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The secret lives of bees

Speed read
  • Bees can act as a biosensor for cities, and give a signal that could be easy to understand.
  • OpenBeeResarch project is a new way to study bees, and turns a city into a living lab.
  • Custom-made smart hives collect big bee data for one of Barcelona's 10 best big data projects.

Once you start talking about bees, you open Pandora’s box … You’ll find small and very delicate stories behind them. Each one is interesting.
— Josep Perelló.

If Josep Perelló is right, Barcelona’s citizen science urban bee project will have many interesting tales to tell. By applying big data analysis to honeybee activity, Perelló and his multi-disciplinary team hope to uncover bees’ complex and often mysterious behavior. Perelló, an associate professor in the Department of Fundamental Physics and project leader of OpenSystems UB at the Universitat de Barcelona, specializes in complex systems and data analysis (particularly for large amounts of data streaming from many sources).

Honeybees arrange themselves in complex organizations, a fact that has long fascinated scientists – and increased awareness about their environmental importance has made them good candidates for an open lab experiment.

Recent studies, for example, suggest that bees are sensitive to pollution, and small fluctuations in ozone levels can affect their behavior. Researchers behind the Barcelona project hope that insights generated from data on beehive temperature, humidity, and weight might provide clues to creating healthier and sustainable environments for bees and humans.

“Bees can act as a biosensor for cities, and give a signal that could be easy to understand,” Perelló says. “If the bees are all right, we are living in a good environment. If the bees are suffering or the colony is dying, it could be a sign that the environment is having serious problems.” 

<strong>Bees in the city.</strong> Equipped beehives have been installed on the roof of the Contemporary Museum of Bordeaux by the OpenBeeResarch project. The program is designed to initiate a symbiosis between researchers and beekeepers by providing license-free, open-source systems to facilitate the work of beekeepers and power a public database hosted by the scientists themselves. Courtesy OpenBeeResearch project.

A new approach to beekeeping

To get data that tells a more complete story about Barcelona’s bees and their surroundings, Perelló began looking beyond traditional research methods. Traditionally, scientists have monitored bee behavior by sight, taking notes in a controlled lab setting. While that’s helpful in many respects, it doesn’t correspond with real-life situations.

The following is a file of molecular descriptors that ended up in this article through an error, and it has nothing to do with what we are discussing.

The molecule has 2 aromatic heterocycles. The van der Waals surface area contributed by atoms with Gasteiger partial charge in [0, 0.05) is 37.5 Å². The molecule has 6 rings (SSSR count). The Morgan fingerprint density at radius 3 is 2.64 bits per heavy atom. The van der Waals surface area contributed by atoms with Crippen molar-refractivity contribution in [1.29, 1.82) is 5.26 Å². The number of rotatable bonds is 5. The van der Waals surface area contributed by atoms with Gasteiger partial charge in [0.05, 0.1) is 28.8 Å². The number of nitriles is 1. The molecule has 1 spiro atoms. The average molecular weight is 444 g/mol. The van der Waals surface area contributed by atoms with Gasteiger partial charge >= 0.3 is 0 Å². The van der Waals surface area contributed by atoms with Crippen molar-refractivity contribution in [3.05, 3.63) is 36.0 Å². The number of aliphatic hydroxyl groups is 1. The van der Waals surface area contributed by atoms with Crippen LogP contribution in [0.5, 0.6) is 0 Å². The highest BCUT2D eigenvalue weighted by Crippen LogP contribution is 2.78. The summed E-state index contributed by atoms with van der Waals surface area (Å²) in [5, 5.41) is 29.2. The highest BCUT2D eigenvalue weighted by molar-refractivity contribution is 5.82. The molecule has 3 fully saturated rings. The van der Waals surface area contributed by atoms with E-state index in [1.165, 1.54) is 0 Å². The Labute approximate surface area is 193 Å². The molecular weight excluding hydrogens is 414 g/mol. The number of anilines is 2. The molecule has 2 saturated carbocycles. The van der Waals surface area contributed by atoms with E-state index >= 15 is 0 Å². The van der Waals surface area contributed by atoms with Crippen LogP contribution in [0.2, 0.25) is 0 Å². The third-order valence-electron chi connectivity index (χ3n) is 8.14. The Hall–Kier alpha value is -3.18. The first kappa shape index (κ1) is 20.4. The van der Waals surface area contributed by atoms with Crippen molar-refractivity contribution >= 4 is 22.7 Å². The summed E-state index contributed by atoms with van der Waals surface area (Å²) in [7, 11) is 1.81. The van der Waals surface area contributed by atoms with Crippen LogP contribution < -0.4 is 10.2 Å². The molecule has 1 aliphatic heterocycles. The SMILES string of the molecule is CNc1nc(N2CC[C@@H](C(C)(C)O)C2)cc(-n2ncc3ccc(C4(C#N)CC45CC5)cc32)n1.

Barcelona’s OpenBeeResearch project, overseen by OpenSystems UB and spearheaded by Perelló, bucks that trend. It makes a city park a living lab, and a colony of honeybees at the Museu de Ciències Naturals (Museum of Natural Sciences) the buzzing heart of sensor-captured real-time big data.

That data, in addition to helping scientists, can also be visualized in a way that helps people understand bees and their communities — and, more broadly, human society.

To develop a conversation about the project, OpenBeeResearch held workshops to figure out which variables to track, how to design the prototype beehive, what types of sensors and communications equipment could be used without harming the bees, and whether lessons from other urban bee projects in Helsinki and Bordeaux could be applied to the Barcelona initiative. 

The high-tech beehive prototype born from those discussions — a wooden box hooked up with infrared motion detectors, temperature and humidity sensors, and pressure sensors for tracking weight — was installed in June 2014. The beehive runs on free GitHub software and Arduino components for sound, weight and temperature, and bee counting; Data Science software handles the data representation. 

Though it’s still a fledging project, OpenBeeResearch has already marked some early successes. It has received funding from Socientize, the Barcelona City Council, and the Fundación Española para la Ciencia y la Tecnología through the Citizen Science Office of the Barcelona Lab. Recently, the newly inaugurated Big Data Center of Excellence of Barcelona named the project one of 10 best case studies.

Minding their bees-ness. A diverse group of bee lovers including biologists, data scientists, physicists, engineers, beekeepers, technology buffs, urban gardeners, cultural managers, and artists started a citizen-science project in Barcelona to spy on the secret lives of bees. What stories will the project discover? Courtesy OpenBeeResearch Project.

For Jaume Clotet, the site’s beekeeper and a key member of the OpenBeeResearch project, the technology-based research initiative puts a new twist on an old idea. “For us, urban beekeeping is not limited to installing one, two, or 20 beehives in a city strictly for bee protection and conservation. Anything that is helpful to investigate and learn from the bees can be applied and used in several subject domains, and this is a clear example of how urban beekeeping can also be linked to the scientific and technology sectors.”

By Jennifer BaljkoReprinted by permission from The Nature of Cities.

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